Also, read about the real stakes in Georgia: “The Silk Road Strategy is defined as a “trans-Eurasian security system”. The SRS calls for the “militarization of the Eurasian corridor” as an integral part of the “Great Game”. The stated objective, as formulated under the proposed March 1999 Silk Road Strategy Act, is to develop America’s business empire along an extensive geographical corridor.
    While the 1999 SRS legislation (HR 3196) was adopted by the House of Representatives, it never became law. Despite this legislative setback, the Silk Road Strategy became, under the Bush Administration, the de facto basis of US-NATO interventionism, largely with a view to integrating the former Soviet republics of the South Caucasus and Central Asia into the US sphere of influence.”
    Does anyone remember public discussion or Congressional debate about this? No, some things are just too important to be discussed in a democracry!


  5. rich says:

    Excellent analysis.
    Now can we all agree that a ‘Concert of Democracies’ is hardly in the American national interest and just plain wrongheaded?
    It’s clear that message needs to get across loudly and clearly in certain quarters.
    The U.S.-Georga-Russia experience effectively puts the lie to the ridiculous idea that China and Russia should be or can be asked to give up their permanent seats on the U.N. Security Council. They’re not there because they mirror our form of government or due to some cultural consonance, nor because they’re allies or good guys. Their status is permanent because they are powerful. And because they are not our allies.
    Realpolitik dicates that the United States is safer and more secure when we know up-front where our adversaries stand on critical issues—such as their own security and national interests—and what they will and will not put up with.
    It shows a poor grasp of power and Realpolitik to imagine Russia can be evicted from the international order, or excluded from the international conversation. Economic reality dictates Russia will not be dumped from key trade relations, formal or otherwise, and that’s in the short run.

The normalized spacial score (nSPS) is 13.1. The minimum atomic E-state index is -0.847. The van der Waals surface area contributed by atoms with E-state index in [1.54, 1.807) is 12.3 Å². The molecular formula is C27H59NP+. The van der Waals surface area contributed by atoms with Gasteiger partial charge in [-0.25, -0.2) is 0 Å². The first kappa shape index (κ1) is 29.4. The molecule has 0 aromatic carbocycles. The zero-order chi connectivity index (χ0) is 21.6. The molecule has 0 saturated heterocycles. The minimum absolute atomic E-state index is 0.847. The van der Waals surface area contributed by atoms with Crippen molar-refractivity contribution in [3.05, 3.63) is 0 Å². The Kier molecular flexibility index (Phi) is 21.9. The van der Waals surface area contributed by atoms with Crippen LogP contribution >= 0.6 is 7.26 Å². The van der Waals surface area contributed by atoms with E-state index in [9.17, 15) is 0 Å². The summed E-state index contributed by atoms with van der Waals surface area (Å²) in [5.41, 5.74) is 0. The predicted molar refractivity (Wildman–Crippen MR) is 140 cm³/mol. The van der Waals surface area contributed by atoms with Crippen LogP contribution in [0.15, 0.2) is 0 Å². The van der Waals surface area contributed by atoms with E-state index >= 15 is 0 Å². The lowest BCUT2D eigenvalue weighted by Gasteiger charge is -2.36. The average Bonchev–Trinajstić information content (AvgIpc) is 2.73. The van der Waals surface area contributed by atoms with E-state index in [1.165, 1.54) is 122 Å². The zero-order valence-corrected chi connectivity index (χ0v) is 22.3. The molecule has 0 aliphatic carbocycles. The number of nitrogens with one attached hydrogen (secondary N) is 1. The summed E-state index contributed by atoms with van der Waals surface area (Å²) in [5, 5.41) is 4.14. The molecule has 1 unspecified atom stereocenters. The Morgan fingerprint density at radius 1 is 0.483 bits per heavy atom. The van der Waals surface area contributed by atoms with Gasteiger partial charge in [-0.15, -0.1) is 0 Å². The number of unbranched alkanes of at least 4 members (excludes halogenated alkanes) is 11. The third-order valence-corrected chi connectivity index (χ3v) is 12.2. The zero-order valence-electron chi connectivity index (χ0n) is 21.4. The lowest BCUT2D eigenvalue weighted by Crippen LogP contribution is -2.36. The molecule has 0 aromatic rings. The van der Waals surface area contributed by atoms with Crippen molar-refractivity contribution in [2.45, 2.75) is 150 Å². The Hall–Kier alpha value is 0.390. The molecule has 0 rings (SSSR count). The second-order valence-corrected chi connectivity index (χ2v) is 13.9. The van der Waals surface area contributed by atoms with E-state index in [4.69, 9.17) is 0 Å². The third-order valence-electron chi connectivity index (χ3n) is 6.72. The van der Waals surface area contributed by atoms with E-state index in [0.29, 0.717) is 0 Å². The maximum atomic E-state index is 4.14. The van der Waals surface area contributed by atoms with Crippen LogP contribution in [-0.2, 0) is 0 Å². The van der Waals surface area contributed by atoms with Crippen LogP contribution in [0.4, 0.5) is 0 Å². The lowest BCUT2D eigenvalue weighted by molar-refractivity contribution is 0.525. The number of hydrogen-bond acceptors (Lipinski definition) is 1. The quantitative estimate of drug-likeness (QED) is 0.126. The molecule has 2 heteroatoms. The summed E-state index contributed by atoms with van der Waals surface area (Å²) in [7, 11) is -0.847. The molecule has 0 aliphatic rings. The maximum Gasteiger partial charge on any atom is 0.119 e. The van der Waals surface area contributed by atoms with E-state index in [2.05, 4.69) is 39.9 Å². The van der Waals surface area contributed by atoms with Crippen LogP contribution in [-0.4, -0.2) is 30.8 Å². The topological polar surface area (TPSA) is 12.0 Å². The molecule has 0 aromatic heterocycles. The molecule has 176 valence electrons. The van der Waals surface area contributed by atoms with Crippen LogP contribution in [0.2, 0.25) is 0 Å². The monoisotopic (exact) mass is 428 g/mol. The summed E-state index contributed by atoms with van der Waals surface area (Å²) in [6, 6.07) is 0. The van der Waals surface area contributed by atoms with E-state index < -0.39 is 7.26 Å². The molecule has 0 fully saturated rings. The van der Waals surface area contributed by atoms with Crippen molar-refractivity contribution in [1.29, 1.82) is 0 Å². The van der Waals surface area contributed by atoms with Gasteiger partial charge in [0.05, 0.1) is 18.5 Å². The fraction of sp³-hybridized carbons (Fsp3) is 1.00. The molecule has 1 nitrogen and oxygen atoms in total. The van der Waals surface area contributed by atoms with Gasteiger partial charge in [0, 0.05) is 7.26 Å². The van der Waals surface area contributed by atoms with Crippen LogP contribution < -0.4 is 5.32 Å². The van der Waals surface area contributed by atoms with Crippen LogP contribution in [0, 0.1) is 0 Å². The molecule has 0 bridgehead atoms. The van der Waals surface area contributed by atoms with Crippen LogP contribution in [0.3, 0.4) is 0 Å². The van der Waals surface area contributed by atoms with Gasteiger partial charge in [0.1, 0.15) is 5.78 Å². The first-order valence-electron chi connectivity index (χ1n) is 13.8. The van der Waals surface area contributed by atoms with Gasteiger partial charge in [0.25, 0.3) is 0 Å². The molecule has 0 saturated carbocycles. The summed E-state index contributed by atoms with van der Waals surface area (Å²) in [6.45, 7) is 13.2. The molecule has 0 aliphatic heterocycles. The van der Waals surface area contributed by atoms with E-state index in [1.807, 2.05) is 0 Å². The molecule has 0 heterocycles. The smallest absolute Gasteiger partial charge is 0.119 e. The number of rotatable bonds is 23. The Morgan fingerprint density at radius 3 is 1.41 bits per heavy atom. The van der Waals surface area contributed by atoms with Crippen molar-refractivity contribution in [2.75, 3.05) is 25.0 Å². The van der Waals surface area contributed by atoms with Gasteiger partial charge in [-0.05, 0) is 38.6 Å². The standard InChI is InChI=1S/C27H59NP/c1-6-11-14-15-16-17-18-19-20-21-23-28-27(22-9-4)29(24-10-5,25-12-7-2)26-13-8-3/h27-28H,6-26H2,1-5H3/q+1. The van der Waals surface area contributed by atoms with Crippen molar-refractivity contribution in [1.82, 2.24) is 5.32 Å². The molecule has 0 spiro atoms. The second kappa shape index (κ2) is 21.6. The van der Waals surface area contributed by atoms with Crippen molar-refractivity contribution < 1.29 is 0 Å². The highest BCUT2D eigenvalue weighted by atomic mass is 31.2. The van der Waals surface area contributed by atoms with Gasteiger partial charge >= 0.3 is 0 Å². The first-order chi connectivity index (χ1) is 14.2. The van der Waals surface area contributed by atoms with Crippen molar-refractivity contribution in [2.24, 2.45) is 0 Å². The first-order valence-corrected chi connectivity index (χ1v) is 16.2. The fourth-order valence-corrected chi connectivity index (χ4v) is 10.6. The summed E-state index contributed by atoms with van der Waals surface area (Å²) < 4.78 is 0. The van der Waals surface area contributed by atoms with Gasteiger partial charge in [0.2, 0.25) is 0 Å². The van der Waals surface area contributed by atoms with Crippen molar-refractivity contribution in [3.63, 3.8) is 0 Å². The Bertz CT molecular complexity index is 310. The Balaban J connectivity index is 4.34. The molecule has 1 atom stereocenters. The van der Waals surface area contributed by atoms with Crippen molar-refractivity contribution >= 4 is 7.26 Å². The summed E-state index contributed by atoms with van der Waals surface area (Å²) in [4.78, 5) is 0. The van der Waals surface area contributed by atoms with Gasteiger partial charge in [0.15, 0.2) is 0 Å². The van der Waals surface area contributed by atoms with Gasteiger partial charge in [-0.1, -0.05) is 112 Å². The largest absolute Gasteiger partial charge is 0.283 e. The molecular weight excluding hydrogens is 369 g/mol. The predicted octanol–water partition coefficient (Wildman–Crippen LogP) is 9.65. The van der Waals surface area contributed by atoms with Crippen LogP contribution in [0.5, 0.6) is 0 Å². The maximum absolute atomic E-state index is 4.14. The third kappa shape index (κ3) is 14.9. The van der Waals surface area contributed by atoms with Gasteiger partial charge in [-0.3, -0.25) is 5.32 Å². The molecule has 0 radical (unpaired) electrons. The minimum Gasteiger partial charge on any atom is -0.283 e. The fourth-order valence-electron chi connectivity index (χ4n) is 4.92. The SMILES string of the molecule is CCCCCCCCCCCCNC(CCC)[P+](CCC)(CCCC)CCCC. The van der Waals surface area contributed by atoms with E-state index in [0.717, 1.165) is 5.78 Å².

It displays a real lack of sophistication to think that a ‘Concert of Democracies’ could ever replace the U.N. as a legitimate institution for international decision-making. To propose such an option—even if only to siphon more money into one’s think tank by indulging wealthy contributors—is as irresponsible as it is intellectually bankrupt.
    It’s reckless because it destabilizes international institutions, which was of course, the point. But there’s more to it.
    The ‘Concert of Democracies’ is the U.N. what Dick Cheney’s Office of Special Plans was to U.S. intel agencies and lawful American decision-making about going to war. It’s an end-run. It cannot claim the legitimacy of prevailing law or the math of political reality.
    But it’s worse than that. Think: Bush/Cheney failed to recognize the laws of Realpolitik. They substituted ‘Try and stop us.’ They:
    –poked the Russian Bear right in the eye, by arming Georgian troops and encouraging Georgia to solidify control.
    –assumed Russia would not respond when Russian troops & Russia-leaning S. Ossetians were attacked and killed by the U.S.-armed/allied Georgian military. We wouldn’t let such a thing go unanswered; no one in their right minds believes the Russians would just do nothing.
    –mistook Georgia for Afghanistan
    –willingly traded in Russia’s entangelment in an Afghanistan quagmire for American’s entanglement in an Afghanistan quagmire. The best and the brightest really are so very brilliant.
    As much as it’s popular to say the real fight is in Afghanistan, the occupation is not going well there either. The politics of the Taliban and al Quaeda are not going to matter in the end.
    It would behoove the next President to acknowledge that Afghanistan cannot be held, and that the war cannot be won in any conventional sense. Not using our best counterinsurgency techniques; not using The Salvador Option. Salvaging anything positive would requie respecting the political interests of our adversaries, responding to them, and establishing a set of productive relations that eliminate any intent to harm America. That’s hard-nosed Realpolitik. It’s a vast country, and imposing our will in a top-down mode won’t yield anything but grief. Close the borders? Yeah. Respect local custom? Know the terrain? Win local loyalty? We’d better start adjusting our game plan to come to term with local interests and realities. B/c it doesn’t look like the folks bearing the brunt of this conflict are the enemy we’re presumably fighting. That’s not a winnable recipe.